RAIN 6/8: Streaming's economic realities may incentivize music industry to "create works of lasting value"

Paul Maloney
June 8, 2012 - 11:45am

While artists advocates complain about low payouts from streaming services like Spotify, Evolver.fm's Eliot Van Buskirk makes that point that such services may in fact be doing something far more important: helping to improve our shared musical culture.

Here's his argument: The economics of the music business of the past rewarded labels and artists when a record was purchased. Getting the customer to lay down the cash at the record store or the iTunes store was all that mattered. Whether that record became a lifelong favorite of the purchaser -- or they listened to it once and never again -- didn't matter. This reality incentivized the creation of "one-hit-wonders capable of moving product quickly."

But music consumption is moving away from the "upfront payment" of purchasing product, and towards "pay as you use" streaming services (Spotify, YouTube, Pandora, MOG, iHeartRadio, Rdio, Rhapsody). In this world, copyright owners and artists will earn not by creating a product that convinces a listener to take a one-time action (make the purchase), but by creating art that the listener wants to enjoy again and again.

"It’s no longer enough to convince fans to buy a disc once," writes Van Buskirk. "Instead, artists and labels have to turn them into lifelong fans."

More from Van Buskirk: "This new phase of music consumption...is just what music fans who are sick of one-hit wonders and flashy pop hits need. By paying out only when people actually listen instead of suckering fans into buying something only to leave it on the shelf... on-demand unlimited music services build an incentive into the music business to create works of lasting value."

As we've argued the Internet may usher in a new golden age of radio, Van Buskirk wistfully hopes for a return to a time "when labels used to spend years or decades developing an artist instead of releasing whatever they think will sell that week."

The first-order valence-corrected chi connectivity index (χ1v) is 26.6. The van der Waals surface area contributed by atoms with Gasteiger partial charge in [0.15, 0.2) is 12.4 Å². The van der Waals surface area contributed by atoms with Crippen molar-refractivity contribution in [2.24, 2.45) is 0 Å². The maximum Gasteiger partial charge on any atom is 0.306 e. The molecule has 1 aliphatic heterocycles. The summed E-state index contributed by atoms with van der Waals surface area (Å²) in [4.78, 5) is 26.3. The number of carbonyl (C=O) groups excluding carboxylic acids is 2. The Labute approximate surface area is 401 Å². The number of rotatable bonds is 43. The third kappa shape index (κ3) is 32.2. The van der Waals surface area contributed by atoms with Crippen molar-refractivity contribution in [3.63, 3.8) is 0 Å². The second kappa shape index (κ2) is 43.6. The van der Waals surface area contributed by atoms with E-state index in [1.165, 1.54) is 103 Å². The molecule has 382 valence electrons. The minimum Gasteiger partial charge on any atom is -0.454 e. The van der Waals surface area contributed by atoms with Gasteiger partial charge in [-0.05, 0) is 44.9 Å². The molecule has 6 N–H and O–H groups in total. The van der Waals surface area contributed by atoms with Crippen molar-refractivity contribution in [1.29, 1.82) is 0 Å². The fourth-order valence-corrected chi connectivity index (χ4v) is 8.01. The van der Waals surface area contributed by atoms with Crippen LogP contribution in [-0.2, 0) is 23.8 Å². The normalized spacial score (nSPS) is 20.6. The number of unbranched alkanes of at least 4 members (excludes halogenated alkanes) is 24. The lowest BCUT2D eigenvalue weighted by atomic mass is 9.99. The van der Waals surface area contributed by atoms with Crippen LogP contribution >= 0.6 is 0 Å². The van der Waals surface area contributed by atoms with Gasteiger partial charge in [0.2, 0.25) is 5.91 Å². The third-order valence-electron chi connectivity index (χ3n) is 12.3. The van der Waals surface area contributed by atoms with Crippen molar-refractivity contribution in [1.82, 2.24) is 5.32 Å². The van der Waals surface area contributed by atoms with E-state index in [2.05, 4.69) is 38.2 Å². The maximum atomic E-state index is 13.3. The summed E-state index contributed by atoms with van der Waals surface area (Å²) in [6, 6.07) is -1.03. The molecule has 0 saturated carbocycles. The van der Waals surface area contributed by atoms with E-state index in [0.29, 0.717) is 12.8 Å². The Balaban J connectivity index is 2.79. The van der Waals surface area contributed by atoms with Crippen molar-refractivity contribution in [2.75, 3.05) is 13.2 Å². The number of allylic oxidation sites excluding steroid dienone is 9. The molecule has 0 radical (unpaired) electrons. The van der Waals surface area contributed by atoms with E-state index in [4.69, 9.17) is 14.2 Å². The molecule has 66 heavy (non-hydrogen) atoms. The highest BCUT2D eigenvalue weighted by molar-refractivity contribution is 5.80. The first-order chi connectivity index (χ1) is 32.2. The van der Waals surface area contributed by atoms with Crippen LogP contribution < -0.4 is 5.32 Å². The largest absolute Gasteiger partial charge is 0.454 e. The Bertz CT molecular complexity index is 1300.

Read Van Buskirk in Evolver.fm here.

Michael Schmitt
June 8, 2012 - 11:45am

LifehackerTech and advice web publication Lifehacker regularly asks readers what their favorite service, company, app or product is in various categories. Called "Hive Five for Contenders," this week's question centers on Internet radio.

"Lots of streaming music services will play your own music back to you or let you search for a song you want to hear," Lifehacker writes, "but when you need to work or study and you don't have time to manage a playlist or keep searching for songs, which service do you turn to if you just want to press play, go to work, and hear new music that you know you'll like?"

You can head here to tell Lifehacker your opinion. The publication should post their readers' top picks next week!

(In related news, Read Write Web published their thoughts on the "best subscription music service." You can find their picks here.)

Michael Schmitt
June 8, 2012 - 11:45am

iPhoneTwo prepaid cellular services have announced they will offer Apple's iPhone, potentially putting the iconic device -- and it's web radio-friendly App Store -- into the hands of even more consumers.

Cricket and Virgin Mobile will offer the iPhone on a prepaid basis with no contract involved. Cricket's iPhone plan costs $55 per month, while Virgin will offer plans starting at $35 per month. MacRumors has more coverage here and here.


Michael Schmitt
June 8, 2012 - 11:45am

Joe Kennedy"Social-discovery" tools are changing how Pandora recommends new music to users, the company's CEO Joe Kennedy explained during San Francisco's Glimpse: The Social Discovery Conference.

Pandora is utilizing data from users to better its customizable playlists. So, for example, "older Counting Crows fans in San Francisco will receive a playlist of the band's earlier songs, while a younger fan in New York will see more recent tunes," writes the San Francisco Chronicle.

"We're all now looking, as the Internet moves forward, for how do we use the Internet for experiences that are more about serendipity and discovery as opposed to 'I know what I want, how do I go find it,'" said Kennedy.

You can find more coverage from the Chronicle here.